Ernest Hemingway, The Sun Also Rises
What a scoundrel, that Ernest Hemingway. At least that’s what I think that many people think about him: Hemingway was a lush that had all the best times and travels, enjoyed more fun than anyone (except for the suicide part at the end), but was lucky enough to have won the cosmic lottery and received extraordinary gifts of prose that enabled the sun never to set upon his rambling, moveable feast.
Then the backlash: Hemingway was a lush, etc., but was lucky enough to trick everyone into believing that he had won the cosmic lottery and gained extraordinary gifts of prose, etc. The Hemingway has no clothes. On this contrarian view, Hemingway is only well regarded by his male readership because they wish they could be like him, and female readership with him.
Thank goodness for Words of Angehr, so that this whole mess will be sorted out once and for all.
This is my first Hemingway. On the basis of The Sun Also Rises (1926), billed as his first masterpiece, is he a great writer? The answer requires me to dip into Beatleology. Ringo Starr, the drummer of the Fab Four, is considered one of the finest of the kind in rock and roll, and a distinctive one at that. The problem is, Ringo apparently lacked some basic drumming skills for which he had to improvise alternate techniques that would hide his faults; these Starr cover-up moves were hailed as genius by legions and generations of imitators, although most of the imitators knew meat and potatoes drumming better than Ringo. Sooooooooooo, is Ringo a great drummer?
Sure he is, and Ernest Hemingway is a great writer. But not the greatest. It’s his minimalist prose that makes some readers into true believers, and yes, Hemingway must have had bad experiences with adjectives when he was growing up. The Sun Also Rises has a spare beauty of style that gives a toughness and clarity to its characters and narrative. (I actually think West Texas is beautiful, so maybe I’ve been set up to be a Hemingway fan.) At the same time, I suspect that his bag of writer’s tricks is smaller than some of his contemporaries’. But hey, I’m beginning to really dig the Beatles.
Most importantly, however, the style of The Sun Also Rises serves the story magnificently. A gang of disaffected, not-so-young-anymore Americans maraud around post-World War I Europe, looking for diversions as they hen-peck each other to death. If that sounds a little bit nasty, it is. The central axis of the novel is the doomed relationship between Jake, for whom a vaguely-described war injury has left him impotent, and Lady Ashley, whose beauty is failing ever so imperceptibly but inexorably. This doomed, unconsummated affair attracts other “friends” that are animated by the sadnesses that spill over from Jake and Ashley.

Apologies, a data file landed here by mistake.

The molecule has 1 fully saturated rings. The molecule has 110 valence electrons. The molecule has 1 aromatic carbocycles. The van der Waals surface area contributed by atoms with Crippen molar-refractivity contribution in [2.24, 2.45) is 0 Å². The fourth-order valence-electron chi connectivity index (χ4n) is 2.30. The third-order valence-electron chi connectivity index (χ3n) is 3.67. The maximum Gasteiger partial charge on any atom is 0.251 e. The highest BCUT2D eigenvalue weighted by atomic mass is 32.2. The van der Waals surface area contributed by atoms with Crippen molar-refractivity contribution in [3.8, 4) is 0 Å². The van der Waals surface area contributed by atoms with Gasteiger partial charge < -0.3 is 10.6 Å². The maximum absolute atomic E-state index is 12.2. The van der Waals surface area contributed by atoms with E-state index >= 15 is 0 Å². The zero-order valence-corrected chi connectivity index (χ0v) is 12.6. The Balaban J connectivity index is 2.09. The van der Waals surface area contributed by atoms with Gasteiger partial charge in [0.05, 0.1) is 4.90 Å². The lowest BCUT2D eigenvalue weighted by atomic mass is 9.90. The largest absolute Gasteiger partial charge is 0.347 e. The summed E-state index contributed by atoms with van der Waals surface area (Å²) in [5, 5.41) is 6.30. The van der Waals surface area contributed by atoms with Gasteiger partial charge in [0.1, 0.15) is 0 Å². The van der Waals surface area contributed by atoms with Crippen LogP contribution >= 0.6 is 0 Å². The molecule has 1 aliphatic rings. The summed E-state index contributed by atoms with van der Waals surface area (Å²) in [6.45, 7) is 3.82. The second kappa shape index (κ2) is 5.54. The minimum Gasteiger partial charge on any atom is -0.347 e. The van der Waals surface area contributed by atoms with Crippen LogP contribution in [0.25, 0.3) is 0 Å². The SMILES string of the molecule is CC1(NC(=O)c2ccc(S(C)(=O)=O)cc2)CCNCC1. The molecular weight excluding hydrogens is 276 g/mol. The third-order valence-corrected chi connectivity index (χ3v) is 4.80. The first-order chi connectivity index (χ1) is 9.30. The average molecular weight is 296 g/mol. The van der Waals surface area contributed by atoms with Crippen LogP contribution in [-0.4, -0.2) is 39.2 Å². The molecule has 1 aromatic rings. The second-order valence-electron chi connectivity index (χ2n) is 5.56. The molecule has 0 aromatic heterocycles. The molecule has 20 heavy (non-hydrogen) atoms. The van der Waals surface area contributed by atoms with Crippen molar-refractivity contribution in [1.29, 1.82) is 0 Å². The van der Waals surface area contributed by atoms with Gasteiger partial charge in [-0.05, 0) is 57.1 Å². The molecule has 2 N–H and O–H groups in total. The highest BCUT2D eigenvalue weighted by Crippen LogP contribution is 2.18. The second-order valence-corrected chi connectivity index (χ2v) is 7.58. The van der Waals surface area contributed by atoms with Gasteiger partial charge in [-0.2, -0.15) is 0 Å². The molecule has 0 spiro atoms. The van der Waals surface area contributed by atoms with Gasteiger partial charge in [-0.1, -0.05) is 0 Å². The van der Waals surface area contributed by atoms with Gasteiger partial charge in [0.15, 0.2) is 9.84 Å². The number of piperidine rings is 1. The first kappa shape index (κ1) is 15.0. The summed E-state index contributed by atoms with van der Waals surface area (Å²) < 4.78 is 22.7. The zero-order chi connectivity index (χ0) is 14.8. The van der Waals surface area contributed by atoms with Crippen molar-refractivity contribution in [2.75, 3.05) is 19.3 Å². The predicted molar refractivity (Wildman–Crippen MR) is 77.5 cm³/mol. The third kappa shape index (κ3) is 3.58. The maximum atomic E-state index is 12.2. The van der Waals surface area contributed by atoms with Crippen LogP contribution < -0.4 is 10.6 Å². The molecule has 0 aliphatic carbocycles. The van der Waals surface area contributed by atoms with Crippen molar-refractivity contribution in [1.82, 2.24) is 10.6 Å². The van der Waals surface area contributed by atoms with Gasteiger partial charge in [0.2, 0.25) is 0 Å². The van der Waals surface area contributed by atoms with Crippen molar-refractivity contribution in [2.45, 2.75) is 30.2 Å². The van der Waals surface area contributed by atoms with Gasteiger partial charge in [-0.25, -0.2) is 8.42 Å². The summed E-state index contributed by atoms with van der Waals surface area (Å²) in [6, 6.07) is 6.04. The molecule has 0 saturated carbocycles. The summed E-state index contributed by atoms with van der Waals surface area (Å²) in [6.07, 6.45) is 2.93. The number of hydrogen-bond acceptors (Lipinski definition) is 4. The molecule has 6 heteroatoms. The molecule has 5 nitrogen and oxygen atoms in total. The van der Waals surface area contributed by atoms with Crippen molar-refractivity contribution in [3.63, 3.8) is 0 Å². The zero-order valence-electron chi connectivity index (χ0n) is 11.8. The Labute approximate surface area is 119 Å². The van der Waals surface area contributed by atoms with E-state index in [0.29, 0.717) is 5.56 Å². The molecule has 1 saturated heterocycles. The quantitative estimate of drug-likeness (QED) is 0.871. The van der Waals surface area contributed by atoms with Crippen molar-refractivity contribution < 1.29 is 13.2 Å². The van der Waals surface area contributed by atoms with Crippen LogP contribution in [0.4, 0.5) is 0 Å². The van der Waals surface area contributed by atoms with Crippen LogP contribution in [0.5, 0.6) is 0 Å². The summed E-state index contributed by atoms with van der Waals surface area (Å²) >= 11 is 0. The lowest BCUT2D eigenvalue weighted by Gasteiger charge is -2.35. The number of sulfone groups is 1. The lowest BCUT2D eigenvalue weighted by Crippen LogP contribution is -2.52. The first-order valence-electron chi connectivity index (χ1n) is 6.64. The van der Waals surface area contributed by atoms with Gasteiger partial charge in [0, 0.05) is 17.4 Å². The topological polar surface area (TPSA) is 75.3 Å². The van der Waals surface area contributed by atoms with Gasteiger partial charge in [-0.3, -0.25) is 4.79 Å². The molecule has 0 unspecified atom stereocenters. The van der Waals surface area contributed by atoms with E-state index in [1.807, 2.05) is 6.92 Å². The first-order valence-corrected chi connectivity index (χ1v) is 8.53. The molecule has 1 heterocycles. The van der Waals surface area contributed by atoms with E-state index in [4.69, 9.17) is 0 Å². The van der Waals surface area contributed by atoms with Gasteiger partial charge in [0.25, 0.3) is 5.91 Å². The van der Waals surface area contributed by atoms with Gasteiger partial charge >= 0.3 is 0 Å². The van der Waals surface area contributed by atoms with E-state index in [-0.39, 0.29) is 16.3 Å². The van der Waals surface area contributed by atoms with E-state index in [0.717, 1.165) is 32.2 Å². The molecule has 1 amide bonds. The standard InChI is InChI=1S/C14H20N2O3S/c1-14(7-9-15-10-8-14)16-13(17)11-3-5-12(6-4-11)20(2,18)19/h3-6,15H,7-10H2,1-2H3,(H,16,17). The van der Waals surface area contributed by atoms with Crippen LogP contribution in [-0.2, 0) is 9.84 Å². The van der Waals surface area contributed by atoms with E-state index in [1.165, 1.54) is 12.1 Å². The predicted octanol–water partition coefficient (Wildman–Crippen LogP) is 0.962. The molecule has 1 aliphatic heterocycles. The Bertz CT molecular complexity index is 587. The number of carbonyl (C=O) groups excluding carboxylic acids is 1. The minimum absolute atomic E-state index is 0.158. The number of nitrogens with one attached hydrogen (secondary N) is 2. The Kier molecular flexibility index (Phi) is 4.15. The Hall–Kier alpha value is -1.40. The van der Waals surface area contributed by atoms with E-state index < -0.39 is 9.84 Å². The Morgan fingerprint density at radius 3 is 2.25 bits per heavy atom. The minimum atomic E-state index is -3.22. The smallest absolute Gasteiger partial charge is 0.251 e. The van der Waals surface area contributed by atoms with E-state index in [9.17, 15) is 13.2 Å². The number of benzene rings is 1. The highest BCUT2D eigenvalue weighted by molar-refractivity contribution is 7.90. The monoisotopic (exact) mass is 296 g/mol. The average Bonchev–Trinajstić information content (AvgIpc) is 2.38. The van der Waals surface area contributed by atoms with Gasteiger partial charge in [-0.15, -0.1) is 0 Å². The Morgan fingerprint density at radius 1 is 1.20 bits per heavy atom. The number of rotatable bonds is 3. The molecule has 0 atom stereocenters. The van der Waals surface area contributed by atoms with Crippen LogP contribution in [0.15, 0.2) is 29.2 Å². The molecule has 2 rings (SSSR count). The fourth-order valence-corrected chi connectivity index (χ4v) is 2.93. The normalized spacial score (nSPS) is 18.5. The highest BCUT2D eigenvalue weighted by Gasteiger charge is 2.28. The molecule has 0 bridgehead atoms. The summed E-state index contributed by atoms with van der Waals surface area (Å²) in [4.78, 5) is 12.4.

Aside from Hemingway’s gifts as a writer, I’m glad I read The Sun Also Rises because despite (or perhaps because of) the meanness, the book is true. I relate to Jake as he relishes the obvious anxiety of his friend Cohn:
At the station the train was late, and we sat on a baggage-truck and waited outside in the dark. I have never seen a man in civil life as nervous as Robert Cohn—nor as eager. I was enjoying it. It was lousy to enjoy it, but I felt lousy. Cohn had a wonderful quality of bringing out the worst in anybody.
We all have our Cohns, don’t we?
Still, Jake is honest enough to realize that the problem isn’t Cohn at all. After Jake learns that Cohn and Ashley have become lovers, he ruminates,
Why I felt that impulse to devil him I do not know. Of course I do know. I was blind, unforgivingly jealous of what had happened to him. The fact that I took it as a matter of course did not alter that any. I certainly did hate him. I do not think I ever really hated him until he had that little spell of superiority at lunch. . .
Jake hates because he wants to.
I’ve heard people criticize Jake as facile and ill-formed, but in Jake, Hemingway comprehends the difficulty of staying hateful all the time and the inconsistency of the contrary. It’s easier to dabble in genuine spite and then hide behind masks. Later in the novel, at a dinner of the same crew that has occasionally savaged each other thus far, Jake relents: “There was much wine, an ignored tension, and a feeling of things coming that you could not prevent happening. Under the wine I lost the disgusted feeling and was happy. It seemed they were all such nice people.”
If only life were that simple, but Hemingway knows it’s not, which is why the book cuts as deeply as it does. All of the characters in The Sun Also Rises end worse than they began—older, meaner, more dissolute—but at least they have the dignity to be sad about it, which is itself rather an act of courage.